4. Buying Your First Home: Easing The Financial Barriers

  • FTBs have to push LTVs to the max
  • Most FTBs devote around one-quarter of their income to repayments
  • The financial burden eases along with income
  • The financial burden is generally shared
  • FTBs mix and match sources of finance
  • FTBs use official help schemes but are these schemes targeting the right people?
  • Only four-in-ten scheme users needed the schemes to buy
  • Most help to purchase scheme users rate them highly
  • Help to Buy branded schemes the most popular

5. FTB Strategies: Getting Professional Help

  • Almost seven-in-ten like some professional support
  • Mortgage brokers and financial advisors the main professionals trusted
  • Selecting a strategy and selecting a source of information are both parts of the same process

6. The Mortgage Customer Journey: The Pinch Points

  • Difficulties seem more common early in the journey
  • Easy or hard, FTBs rate their providers highly
  • Front-end problems have slowed the process
  • Knowledge gaps
  • Engaging with the process helps build knowledge, up to a point
  • Lack of knowledge slows the process by causing more problems

7. Making It Easier For FTBS

  • Over 25% of consumers favour comparison sites for brokers
  • Around one-third of consumers, favour improved monitoring because it reduces communication strains
  • Some support for easing the documentation burden but some reluctance to accept digital solutions
  • Use technology but don’t abandon bricks and mortar
  • Personalised communications can improve the customer journey

8. Improving Product Choice

  • Growing demand for hybrid and interest-only mortgage types
  • FTBs start the buying process wanting conventional terms but end up with longer terms
  • It will always be about the money, but non-price competition plays a role
  • Barclays Family Springboard mortgage increasingly popular?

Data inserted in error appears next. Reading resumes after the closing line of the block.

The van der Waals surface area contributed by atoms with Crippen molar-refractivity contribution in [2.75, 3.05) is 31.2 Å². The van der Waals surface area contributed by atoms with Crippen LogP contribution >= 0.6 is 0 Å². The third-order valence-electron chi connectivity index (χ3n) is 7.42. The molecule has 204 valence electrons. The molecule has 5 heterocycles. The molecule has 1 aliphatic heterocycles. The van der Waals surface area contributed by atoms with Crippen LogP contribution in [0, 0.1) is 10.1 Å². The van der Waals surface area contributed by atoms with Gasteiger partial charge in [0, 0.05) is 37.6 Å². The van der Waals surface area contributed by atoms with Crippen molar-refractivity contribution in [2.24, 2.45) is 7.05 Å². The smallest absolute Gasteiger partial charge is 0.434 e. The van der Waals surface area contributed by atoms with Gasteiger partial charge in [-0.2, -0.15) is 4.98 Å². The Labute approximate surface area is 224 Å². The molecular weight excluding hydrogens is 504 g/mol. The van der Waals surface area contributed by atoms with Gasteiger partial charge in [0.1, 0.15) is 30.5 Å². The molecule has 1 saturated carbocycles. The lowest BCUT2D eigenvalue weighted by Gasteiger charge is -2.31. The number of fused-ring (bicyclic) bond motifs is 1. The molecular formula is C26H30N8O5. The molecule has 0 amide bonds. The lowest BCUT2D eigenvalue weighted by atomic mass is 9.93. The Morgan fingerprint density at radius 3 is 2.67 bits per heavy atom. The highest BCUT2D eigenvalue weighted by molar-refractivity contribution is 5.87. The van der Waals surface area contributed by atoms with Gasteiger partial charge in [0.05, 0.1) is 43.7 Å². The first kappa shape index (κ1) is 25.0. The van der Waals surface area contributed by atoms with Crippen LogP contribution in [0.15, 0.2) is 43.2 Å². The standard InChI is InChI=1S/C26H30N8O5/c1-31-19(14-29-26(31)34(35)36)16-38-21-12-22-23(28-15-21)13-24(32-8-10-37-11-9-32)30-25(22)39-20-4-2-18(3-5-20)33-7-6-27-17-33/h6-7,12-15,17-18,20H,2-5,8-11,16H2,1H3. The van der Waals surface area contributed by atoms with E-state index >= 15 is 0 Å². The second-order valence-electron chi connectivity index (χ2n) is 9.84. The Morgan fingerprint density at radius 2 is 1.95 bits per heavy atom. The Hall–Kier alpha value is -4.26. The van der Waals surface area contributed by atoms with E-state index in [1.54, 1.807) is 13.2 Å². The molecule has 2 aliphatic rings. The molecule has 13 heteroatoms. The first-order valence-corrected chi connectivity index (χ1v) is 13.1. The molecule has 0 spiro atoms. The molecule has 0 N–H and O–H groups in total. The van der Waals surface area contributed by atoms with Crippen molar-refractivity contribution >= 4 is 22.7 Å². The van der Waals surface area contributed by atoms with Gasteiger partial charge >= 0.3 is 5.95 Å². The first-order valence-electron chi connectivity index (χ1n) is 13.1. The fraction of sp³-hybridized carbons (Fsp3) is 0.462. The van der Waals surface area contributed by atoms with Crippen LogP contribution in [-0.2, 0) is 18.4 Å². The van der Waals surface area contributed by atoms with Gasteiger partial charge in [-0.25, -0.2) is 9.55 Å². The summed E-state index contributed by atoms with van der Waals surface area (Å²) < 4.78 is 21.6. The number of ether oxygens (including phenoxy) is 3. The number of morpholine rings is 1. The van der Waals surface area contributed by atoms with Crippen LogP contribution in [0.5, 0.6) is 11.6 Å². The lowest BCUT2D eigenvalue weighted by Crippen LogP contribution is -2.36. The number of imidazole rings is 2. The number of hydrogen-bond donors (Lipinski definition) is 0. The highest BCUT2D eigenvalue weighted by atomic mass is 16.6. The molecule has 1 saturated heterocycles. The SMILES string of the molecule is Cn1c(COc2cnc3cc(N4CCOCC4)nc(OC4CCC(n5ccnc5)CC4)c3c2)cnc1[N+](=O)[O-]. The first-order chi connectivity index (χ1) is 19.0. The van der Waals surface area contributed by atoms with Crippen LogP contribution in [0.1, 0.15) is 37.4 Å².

• Product innovations

9. Being A Customer

  • Mortgage providers get less proactive as time passes
  • But things may have improved
  • Over one-third of FTBs initiate contact with their provider
  • FTB customers happy with the contact they initiated
  • FTBs increasingly like e-communications but still use the good old telephone
  • Over the next three years, most FTBs will cease being FTBs

List of Figures
Figure 1 Composition of the sample of FTBs
Figure 2 The key characteristics of FTBs
Figure 3 The FTB sample by stage of the home buying/mortgage taking process reached
Figure 4 The indicative equity position of FTBs
Figure 5 Indicative default/repayment risk by type of FTB
Figure 6 The repayment ratio of FTB household income
Figure 7 How the first home was/will be purchased
Figure 8 How FTBs saved for their deposit
Figure 9 The percentage of FTBs using a Government home purchasing scheme
Figure 10 The impact of the Government help to purchase schemes
Figure 11 The use of the help to purchase scheme
Figure 12 The preferred mortgage strategies of FTBs
Figure 13 The professional support preferred by FTBs
Figure 14 The most trusted information sources by a strategic approach
Figure 15 The stages or actions that proved difficult for FTBs
Figure 16 FTB rating of their mortgage providers and brokers
Figure 17 The time it takes for mortgage approvals and expectations
Figure 18 How much knowledge do consumers have of the mortgage process
Figure 19 FTB understanding of the mortgage process
Figure 20 FTB knowledge by the timing of the last mortgage and the problems encountered
Figure 21 The support for online comparison sites to aid mortgage broker selection
Figure 22 The support for online monitoring services and communications problems
Figure 23 Developments to make the mortgage process simpler
Figure 24 The preferred means of contacting a mortgage lender/intermediary
Figure 25 The communications problems that particularly annoy FTBs
Figure 26 The current and expected mortgages owned by FTBs
Figure 27 The mortgage terms accepted and expected by FTBs
Figure 28 The important factors influencing provider choice by type of FTB
Figure 29 Market shares of the leading mortgage brands among FTBS
Figure 30 Support for changed mortgage products
Figure 31 FTB contacts initiated by mortgage providers
Figure 32 Changes in FTB contacts initiated by mortgage providers
Figure 33 Recent FTBs initiating contact with their mortgage lender
Figure 34 The method of contact last used on customer-initiated contacts
Figure 35 The near future plans of FTBs

Note: Product cover images may vary from those shown
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4 of 4
  • Al Rayan Bank
  • Aldermore Bank
  • Bank of Ireland
  • Bank of Scotland
  • Barclays
  • Britannia Building Society
  • Clydesdale Bank
  • Co-operative Bank
  • Coventry Building Society
  • First Direct
  • Halifax
  • HSBC
  • Leeds Building Society
  • Lloyds
  • Metro Bank
  • Nationwide Building Society
  • NatWest
  • Nottingham Building Society
  • Post Office Mortgages
  • Royal Bank of Scotland
  • Santander
  • TSB
  • Virgin Money
  • West Bromwich Building Society
  • Yorkshire Bank
  • Yorkshire Building Society
Note: Product cover images may vary from those shown